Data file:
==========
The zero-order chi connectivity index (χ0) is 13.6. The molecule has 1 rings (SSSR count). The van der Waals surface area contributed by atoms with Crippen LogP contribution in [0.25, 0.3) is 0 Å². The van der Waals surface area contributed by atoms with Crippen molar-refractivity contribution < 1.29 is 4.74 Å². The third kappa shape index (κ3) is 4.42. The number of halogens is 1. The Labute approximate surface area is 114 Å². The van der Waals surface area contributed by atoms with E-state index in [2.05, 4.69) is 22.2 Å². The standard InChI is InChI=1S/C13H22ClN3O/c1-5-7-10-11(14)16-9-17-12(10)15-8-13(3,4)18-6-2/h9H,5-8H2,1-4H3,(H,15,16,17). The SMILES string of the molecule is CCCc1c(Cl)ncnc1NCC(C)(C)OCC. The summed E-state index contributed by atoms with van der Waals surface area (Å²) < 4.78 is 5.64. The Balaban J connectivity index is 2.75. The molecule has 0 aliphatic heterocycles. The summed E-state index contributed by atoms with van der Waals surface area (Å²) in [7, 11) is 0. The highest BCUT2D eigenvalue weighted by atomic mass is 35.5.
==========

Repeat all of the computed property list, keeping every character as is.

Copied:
The zero-order chi connectivity index (χ0) is 13.6. The molecule has 1 rings (SSSR count). The van der Waals surface area contributed by atoms with Crippen LogP contribution in [0.25, 0.3) is 0 Å². The van der Waals surface area contributed by atoms with Crippen molar-refractivity contribution < 1.29 is 4.74 Å². The third kappa shape index (κ3) is 4.42. The number of halogens is 1. The Labute approximate surface area is 114 Å². The van der Waals surface area contributed by atoms with E-state index in [2.05, 4.69) is 22.2 Å². The standard InChI is InChI=1S/C13H22ClN3O/c1-5-7-10-11(14)16-9-17-12(10)15-8-13(3,4)18-6-2/h9H,5-8H2,1-4H3,(H,15,16,17). The SMILES string of the molecule is CCCc1c(Cl)ncnc1NCC(C)(C)OCC. The summed E-state index contributed by atoms with van der Waals surface area (Å²) < 4.78 is 5.64. The Balaban J connectivity index is 2.75. The molecule has 0 aliphatic heterocycles. The summed E-state index contributed by atoms with van der Waals surface area (Å²) in [7, 11) is 0. The highest BCUT2D eigenvalue weighted by atomic mass is 35.5.